Over a period of several months in 2020 most of us lived through a slowing and restriction of movements, unprecedented in global scale, as we complied with extreme ‘social distancing’ measures in response to the novel coronavirus pandemic. Some referred to this period as the Great Pause: empirically measured in the 17% drop in daily global CO₂ emissions from last year’s mean. How did we take its qualitative measure?
Emissions are on the rise again, and people have once more been on the move, if more locally, while economies have ‘reopened’—though falteringly, as Europe now enters a second wave of lockdowns (and Melbourne has only just now exited a second, strict lockdown). The experience of the Great Pause was uneven, to be sure: the pandemic tended to expose if not exacerbate existing socioeconomic inequalities. Some of us (‘key workers’) kept commuting to the frontline, while for many there was no ‘pause,’ only a shift to working ‘remotely,’ an accelerated digitisation of labour eroding boundaries between work and home. Many have been furloughed or laid off, with or without some form of taxpayer support; for many it was a season of fear and isolation. And for some: illness, suffering, death, grief, without the solace of communal rituals or even the proximity of one’s closest kin. The immiseration of millions under lockdown with no home to call a home went largely unreported, as did the weaponisation of the virus at sites of Indigenous resistance, a form of violence with long precedent. For most of us, the Great Pause disrupted usual movements.
What in this disruption did we learn, about where we live and who and how and what we are? What differences lay exposed, and what common ground? How did we mourn in the absence of gathering? What have we come to celebrate? What would we like to remember, as we accelerate again towards capital’s limits accumulating in the atmosphere? This feature invited submissions of writing in the pause.
At one level, I was interested in the renewed attention to place and to community the ‘lockdown’ enforced: writing on, in and around attention to the local, the neighbourhood, what can be reached on foot or observed in one’s backyard or even in one’s home—along with changed observations of and interactions with neighbours, of whatever kind (for many, this was a time of seasonal transition, for others an initiation to mutual aid). Did new kindnesses emerge out of previously fixed relations? Were old injustices newly audible? Were interactions reduced? At another level, any distance on what was considered ‘normal’ only months before could prompt breakthroughs in perception and writing.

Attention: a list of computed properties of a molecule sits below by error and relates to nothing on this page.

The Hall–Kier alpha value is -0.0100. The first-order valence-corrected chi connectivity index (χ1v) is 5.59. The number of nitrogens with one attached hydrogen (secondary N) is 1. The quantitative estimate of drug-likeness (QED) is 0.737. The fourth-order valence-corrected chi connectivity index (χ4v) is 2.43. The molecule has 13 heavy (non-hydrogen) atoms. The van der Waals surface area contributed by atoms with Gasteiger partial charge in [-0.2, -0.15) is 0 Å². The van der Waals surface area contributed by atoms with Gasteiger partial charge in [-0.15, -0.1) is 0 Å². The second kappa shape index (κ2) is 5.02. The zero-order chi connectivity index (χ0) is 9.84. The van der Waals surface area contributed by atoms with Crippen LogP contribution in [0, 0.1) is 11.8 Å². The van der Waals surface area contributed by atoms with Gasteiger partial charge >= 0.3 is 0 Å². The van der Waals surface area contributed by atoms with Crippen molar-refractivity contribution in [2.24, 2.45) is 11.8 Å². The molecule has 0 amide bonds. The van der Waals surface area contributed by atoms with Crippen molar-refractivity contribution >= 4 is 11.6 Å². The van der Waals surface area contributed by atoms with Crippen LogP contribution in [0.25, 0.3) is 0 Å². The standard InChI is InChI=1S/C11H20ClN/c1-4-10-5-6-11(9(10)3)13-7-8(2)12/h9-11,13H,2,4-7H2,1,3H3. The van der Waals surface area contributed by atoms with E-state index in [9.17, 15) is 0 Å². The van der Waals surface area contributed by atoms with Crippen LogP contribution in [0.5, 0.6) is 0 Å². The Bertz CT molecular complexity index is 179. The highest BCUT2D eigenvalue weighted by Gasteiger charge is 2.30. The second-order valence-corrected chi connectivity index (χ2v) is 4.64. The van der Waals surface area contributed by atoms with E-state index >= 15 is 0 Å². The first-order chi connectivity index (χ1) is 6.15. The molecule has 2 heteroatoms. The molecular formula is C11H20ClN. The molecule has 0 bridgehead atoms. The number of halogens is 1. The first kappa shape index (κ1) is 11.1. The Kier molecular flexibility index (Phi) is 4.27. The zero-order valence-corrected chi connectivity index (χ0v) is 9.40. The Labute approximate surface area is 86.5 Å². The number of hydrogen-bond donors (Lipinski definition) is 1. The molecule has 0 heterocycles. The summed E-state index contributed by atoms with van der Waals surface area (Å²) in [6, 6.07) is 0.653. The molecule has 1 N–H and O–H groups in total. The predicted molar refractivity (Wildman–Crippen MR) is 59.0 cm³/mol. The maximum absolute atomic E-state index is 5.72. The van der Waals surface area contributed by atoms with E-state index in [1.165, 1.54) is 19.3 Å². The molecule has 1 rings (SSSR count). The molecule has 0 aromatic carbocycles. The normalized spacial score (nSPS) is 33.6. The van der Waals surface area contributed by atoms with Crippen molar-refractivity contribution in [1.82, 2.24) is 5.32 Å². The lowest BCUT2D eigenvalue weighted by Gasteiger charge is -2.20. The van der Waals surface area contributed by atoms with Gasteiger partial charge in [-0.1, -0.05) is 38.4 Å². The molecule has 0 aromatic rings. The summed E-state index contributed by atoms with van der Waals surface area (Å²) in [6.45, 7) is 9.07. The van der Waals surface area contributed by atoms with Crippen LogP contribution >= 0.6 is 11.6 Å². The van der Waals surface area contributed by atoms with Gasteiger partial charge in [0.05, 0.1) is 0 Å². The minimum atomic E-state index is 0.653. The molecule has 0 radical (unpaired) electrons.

Writing in the Pause called specifically for writing connected to the change in our mobility. What would happen when we took the travel out of ecopoetics? This was not to privilege the local over the planetary, simple ideas of home over global complexities, nor the descriptive over the conceptual, but to prompt writing that listens in the pause.
Seismologists observed a 30-50% reduction in anthropogenic ground noise. In this temporary drop in vibration, what did it become possible to hear, as if for the first time? What keening or ode to joy was now audible in the ground between us? I invited listening in the broadest possible sense, below and beyond the bird song we might first notice, once the roar of vehicles and airliners and the distraction of our own speed was turned down. To paraphrase Pauline Oliveros, did we now find our ears in our feet?
Formally adventurous submissions would catch my attention, writing that tarried with an ecotone (or ‘edge effect,’ however that boundary be construed). I was less interested in the ego than in the eco poetics of the Great Pause—writing vulnerable to its own falsifiability in and through contact in the field. Crossings of genre and media (including work with sound) was encouraged. I read for irony and humour as well as sincerity. Decolonial perspectives were especially welcomed.
The call was ambitious and so were many of the submissions. I was not prepared for the number of submissions written expressly in answer, or so it seemed, to the terms of the call. Having to choose between so many pieces composed thoughtfully from a place, space and time of active listening, within uncommon hearings of self, made for an unexpected—and pleasurable, albeit challenging—task. To listen for listening often meant reading beneath surfaces, bracketing what one thinks to know. One detail I did not know was the authors’ names, as I read the majority of these pieces anonymously. About two thirds of the final selection came from general submissions, one third I was able to commission. It was gratifying to be able to discover so many new (to me) writers. There are many (more) from either category that I would love to have included. I am immensely grateful to all who submitted.